“Yeah,” I said with my best bullshit customer service smile. “I have.”

Steve, as I would later find out was his name when he bought a cannoli and I looked up his Barnes and Noble membership, was surprised. “Really? Most people haven’t. I’m really impressed.” Wow Steve, now you got me. I live to impress sexist white guys who insult my intelligence while I clean the counter at my minimum wage job.

Long story short, then he asked me out for coffee by pulling out his phone and saying it was new and he didn’t know how to use it yet. “I don’t know,” I said, staring at his clunky-ass android. “I have an iPhone.” A true Rome and Juliet romance he was envisioning, I’m sure, between an android user and an iPhone user.

One of the hikes we took brought us across the mountain from the monastery

One of the hikes we took brought us across the mountain from the monastery

“You should put your number in and see if it works.”

I laughed. I actually laughed out loud because I thought he was joking. That was the cheesiest thing I’d ever heard. I just wanted to go home and take a nap. “I’m good.”

Again, I had shocked Steve. “You’re good?” Apparently he wasn’t used to being turned down by slutty Saratoga women. “I was going to ask if you wanted to grab a coffee when your shift is over.”

Still not getting it, as the oblivious and sassy girl that I am, I replied “Why, because I work at a coffee shop?”

Steve was taken aback. “Well not this one, obviously.”

A Madonna and Child statue located inside the Montserrat church

A Madonna and Child statue located inside the Montserrat church

“That’s okay,” I insisted, now feeling myself blush as I realized he was actually asking me out and I had just sassed his ass hard. “I have plans.” Plans for my mom to pick me up and take me home, since not only have I never been to war but I also don’t have my license. But I didn’t tell him that.

“You’re just going to turn me down like that?” he was still trying to laugh it off. We were both embarrassed. But even embarrassed, I’m still sassy.

“I guess.”

Bless the old man that then came over to order a coffee and thus urge Steve to get his butt off my counter. I never saw Steve again though I did see the Sagrada Familia last week.

A cute little bench I found on my solo hike

A cute little bench I found on my solo hike

Back to Our Regularly Scheduled Blogging

So I didn't actually take a picture of the Olympic torch, but here's the stadium located inside Montjuic Park

So I didn’t actually take a picture of the Olympic torch, but here’s the stadium located inside Montjuic Park

We stuck to just checking out the incredibly detailed exterior of the Sagrada Familia on Sunday before heading back in the direction of the train station. Not right to the train station, though, not just yet. First we made our way across Placa Espanya to Parc de Montjuic, a park behind the Museu Nacional d’Art de Catalunya (the national museum of Catalonia art). We were on the search for the Olympic flame because I guess that’s like cool and stuff. I don’t know. Sports.

The view of Barcelona from the MNAC

The view of Barcelona from the MNAC

It was too far into the park for Gare’s sister to stick around for it, but she did manage to see it at a distance before heading back to catch her train. Gare and I forged on, however, because he likes sports related things or whatever. It was cool though, the park was a sprawling green dotted with monuments and beautiful buildings and perched atop a mountain so that you could see for miles over the city no matter which direction you looked (there were escalators next the stairs leading up to the museum because how dare American tourists be expected to take the STAIRS that’s just PREPOSTEROUS).

The port we sat at for a couple minutes in Barceloneta

The port we sat at for a couple minutes in Barceloneta

After stopping back at our apartment to drop our stuff off and grab some food from the hole-in-the-wall Supermercat across the street for breakfast the next morning, Gare and I took the metro to Barceloneta. The beach. Barcelona is divided into neighborhoods since they used to all be separate villages back in the day before Barcelona stretched its wings and ate them all up. We stayed in the Eixample neighborhood and the beach is in the Barceloneta neighborhood.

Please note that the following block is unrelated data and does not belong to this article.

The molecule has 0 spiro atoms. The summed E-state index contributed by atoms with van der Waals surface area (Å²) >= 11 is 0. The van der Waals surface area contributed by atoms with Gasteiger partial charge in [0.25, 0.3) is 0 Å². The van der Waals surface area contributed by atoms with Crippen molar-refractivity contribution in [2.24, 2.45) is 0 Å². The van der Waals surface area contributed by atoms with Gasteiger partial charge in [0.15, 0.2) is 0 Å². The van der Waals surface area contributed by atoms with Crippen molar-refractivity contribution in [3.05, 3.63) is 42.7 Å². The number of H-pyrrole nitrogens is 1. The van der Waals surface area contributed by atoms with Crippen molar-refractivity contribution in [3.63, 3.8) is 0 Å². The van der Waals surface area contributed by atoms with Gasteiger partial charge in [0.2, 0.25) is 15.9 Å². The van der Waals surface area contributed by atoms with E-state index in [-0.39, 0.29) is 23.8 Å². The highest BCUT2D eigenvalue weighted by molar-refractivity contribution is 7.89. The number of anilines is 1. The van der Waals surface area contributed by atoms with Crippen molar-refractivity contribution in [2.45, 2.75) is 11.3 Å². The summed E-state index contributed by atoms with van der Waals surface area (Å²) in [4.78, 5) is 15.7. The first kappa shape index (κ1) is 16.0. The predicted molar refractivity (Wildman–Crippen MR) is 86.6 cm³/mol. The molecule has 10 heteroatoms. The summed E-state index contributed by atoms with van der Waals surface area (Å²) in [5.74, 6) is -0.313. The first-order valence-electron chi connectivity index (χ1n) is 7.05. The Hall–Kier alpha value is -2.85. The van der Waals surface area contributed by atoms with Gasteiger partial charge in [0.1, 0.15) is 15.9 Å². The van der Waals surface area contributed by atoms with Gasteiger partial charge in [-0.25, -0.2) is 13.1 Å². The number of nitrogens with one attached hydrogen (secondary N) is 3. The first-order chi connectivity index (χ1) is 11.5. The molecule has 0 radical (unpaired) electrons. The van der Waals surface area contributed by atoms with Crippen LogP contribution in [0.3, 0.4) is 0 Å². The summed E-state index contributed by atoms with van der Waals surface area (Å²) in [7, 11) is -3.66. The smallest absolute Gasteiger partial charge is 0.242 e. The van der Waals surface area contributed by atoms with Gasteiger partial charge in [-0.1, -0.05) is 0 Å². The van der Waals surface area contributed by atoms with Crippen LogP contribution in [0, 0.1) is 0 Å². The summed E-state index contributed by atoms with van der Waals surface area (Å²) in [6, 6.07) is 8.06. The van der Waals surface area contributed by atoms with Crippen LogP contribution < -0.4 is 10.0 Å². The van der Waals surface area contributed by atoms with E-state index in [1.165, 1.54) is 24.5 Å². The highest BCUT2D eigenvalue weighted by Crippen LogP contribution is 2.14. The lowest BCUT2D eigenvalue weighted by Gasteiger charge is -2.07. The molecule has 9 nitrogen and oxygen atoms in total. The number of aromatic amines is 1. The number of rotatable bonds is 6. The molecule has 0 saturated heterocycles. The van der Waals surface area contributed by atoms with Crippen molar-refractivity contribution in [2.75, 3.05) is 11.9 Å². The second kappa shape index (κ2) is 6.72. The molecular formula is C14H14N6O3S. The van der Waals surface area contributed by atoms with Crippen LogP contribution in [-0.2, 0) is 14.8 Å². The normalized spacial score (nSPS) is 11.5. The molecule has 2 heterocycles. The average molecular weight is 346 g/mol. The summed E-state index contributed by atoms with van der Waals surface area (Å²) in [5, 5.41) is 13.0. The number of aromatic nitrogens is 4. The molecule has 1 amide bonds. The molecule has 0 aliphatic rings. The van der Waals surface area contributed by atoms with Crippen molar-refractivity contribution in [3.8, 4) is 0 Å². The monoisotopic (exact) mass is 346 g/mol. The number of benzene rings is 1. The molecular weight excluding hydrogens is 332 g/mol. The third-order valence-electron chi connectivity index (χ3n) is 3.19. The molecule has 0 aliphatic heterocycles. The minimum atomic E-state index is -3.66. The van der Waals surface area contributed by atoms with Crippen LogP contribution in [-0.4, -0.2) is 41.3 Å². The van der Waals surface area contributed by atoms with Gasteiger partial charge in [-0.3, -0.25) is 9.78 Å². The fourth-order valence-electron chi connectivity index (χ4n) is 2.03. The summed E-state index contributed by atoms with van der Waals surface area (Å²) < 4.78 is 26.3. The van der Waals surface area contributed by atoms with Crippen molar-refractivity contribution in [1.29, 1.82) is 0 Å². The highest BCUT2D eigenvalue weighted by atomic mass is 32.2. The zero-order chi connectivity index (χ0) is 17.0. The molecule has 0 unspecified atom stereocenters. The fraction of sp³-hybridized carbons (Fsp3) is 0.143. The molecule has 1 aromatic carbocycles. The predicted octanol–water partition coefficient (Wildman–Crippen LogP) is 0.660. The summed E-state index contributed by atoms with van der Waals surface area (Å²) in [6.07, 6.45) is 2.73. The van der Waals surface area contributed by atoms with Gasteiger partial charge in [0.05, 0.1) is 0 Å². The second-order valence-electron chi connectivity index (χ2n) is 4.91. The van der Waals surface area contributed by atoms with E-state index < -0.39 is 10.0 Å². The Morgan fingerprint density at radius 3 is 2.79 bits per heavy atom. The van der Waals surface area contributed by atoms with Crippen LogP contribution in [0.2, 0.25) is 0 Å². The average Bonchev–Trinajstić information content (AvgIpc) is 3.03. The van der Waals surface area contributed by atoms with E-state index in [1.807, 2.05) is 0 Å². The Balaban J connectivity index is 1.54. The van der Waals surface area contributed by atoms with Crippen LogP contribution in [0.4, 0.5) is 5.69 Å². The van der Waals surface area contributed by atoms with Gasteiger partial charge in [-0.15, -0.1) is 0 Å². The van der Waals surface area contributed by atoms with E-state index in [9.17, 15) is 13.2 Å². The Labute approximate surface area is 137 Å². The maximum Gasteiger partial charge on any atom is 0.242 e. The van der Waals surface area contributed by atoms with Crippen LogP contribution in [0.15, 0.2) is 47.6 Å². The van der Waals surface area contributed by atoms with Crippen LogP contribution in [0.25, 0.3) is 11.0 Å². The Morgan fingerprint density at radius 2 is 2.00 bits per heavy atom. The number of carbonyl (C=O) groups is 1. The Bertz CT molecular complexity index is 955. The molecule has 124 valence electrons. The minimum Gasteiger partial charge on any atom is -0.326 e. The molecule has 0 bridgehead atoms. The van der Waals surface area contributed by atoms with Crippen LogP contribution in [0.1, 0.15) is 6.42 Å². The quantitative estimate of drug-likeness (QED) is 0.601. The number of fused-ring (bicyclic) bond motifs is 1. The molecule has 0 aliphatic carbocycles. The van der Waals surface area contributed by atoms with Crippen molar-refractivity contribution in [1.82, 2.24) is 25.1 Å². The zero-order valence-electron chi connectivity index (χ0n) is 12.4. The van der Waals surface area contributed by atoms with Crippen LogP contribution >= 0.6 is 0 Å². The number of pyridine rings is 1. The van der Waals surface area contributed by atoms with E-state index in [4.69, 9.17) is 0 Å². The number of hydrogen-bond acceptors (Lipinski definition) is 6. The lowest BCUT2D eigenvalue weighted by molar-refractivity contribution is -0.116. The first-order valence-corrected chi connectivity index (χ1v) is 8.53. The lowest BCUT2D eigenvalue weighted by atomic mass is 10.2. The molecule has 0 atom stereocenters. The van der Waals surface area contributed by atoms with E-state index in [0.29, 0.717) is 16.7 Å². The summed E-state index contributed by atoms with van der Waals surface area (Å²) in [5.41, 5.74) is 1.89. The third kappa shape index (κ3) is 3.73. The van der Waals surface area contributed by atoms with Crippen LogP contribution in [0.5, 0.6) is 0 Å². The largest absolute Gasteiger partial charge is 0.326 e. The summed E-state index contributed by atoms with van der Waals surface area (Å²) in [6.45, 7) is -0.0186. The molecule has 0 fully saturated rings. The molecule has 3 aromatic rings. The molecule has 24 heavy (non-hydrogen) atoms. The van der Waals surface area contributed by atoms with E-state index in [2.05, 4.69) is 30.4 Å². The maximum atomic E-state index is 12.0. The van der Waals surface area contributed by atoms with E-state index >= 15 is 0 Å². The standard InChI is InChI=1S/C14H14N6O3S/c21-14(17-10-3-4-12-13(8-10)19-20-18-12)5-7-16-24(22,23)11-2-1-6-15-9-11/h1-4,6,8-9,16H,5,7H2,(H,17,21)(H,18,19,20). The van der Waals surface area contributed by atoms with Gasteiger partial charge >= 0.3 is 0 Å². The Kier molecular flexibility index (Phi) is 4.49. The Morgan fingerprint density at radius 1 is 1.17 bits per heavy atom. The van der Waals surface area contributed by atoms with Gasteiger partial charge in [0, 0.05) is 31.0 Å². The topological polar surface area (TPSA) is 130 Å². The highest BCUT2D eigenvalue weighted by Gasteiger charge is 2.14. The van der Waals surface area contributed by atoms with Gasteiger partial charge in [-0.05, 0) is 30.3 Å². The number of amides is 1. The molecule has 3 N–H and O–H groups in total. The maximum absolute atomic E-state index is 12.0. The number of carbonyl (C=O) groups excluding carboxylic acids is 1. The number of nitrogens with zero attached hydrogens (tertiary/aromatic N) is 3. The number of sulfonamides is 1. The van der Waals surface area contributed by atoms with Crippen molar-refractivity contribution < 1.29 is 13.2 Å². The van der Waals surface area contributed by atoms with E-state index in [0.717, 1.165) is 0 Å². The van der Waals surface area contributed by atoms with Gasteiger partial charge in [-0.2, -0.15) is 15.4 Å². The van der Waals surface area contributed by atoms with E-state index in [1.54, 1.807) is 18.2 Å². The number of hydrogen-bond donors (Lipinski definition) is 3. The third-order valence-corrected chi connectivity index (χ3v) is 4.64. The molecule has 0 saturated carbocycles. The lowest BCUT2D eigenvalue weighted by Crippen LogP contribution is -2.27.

Opinions about Columbus aside, the monument was cool

We just missed seeing the sunset, but we still managed to find a nice spot to sit on the pier and check out the harbor. We also found a massive shopping mall filled with American shops, from McDonalds to Starbucks. I had middle school mall rat flashbacks and we quickly made our escape back into the warm arms of Barcelona where we saw the Aquarium (we didn’t actually go in since it cost 20 euro per person and was complicating my vegetarian morals, but we did check out the gift shop of overpriced stuffed animals and ocean-themed candy) and the Maritime museum and the Columbus monument. And then we went back to our apartment after stopping for dinner at a bakery/fast food restaurant thing. The food was pretty good, too.

Day 3: Going to a Hospital when You Are 100% Well

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An old hospital, though. It used to be a sanitarium, but now it’s a museum. It’s the Hospital de Sant Pau designed by another modernist architect, Lluís Domènech. It’s in the same neighborhood as the Sagrada Familia so we already knew-ish where we were going. And the Hospital, though not as well known, turned out to be even cooler than the Sagrada if you ask me (have you been there, Steve? Probably not, you’re not a REAL Cheetah Girl).

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After that, we headed to Parc de la Ciutadella after a quick pit stop at the Arc de Triomphe just down the street from it. The fountain that I don’t actually know the name of, the botanical garden, and the statues of people and woolly mammoths dotted throughout the greenery were super cool, but what I remember most was the bandstand right next to the fountain. A plaque detailed how it was now a memorial to a transsexual woman, Sonia Rescalvo Zafra, who was brutally killed there for being who she was by a group of conservative men. It definitely added an extra layer of meaning to be standing in this idyllic park on a sunny day surrounded by fellow selfie-taking tourists and yelling geese knowing that dark event also happened. I felt you there, Sonia.

After again putting my morals in the line of fire for the zoo at the back of the park, we decided not to go in when it was just as expensive as the aquarium and instead to go back to the beach now that it was actually day time. And this time we actually went to the beach with sand and crashing Mediterranean waves and a Japanese woman trying to convince us to come to her massage parlor.

And then it was back to our apartment and its kitty inhabitants to get some sleep. Because the next day I would be going mano a mano con Barcelona. DUN DUN DUNNNNNNNNN

To Be Continued…

And here is Barceloneta Beach in the light of day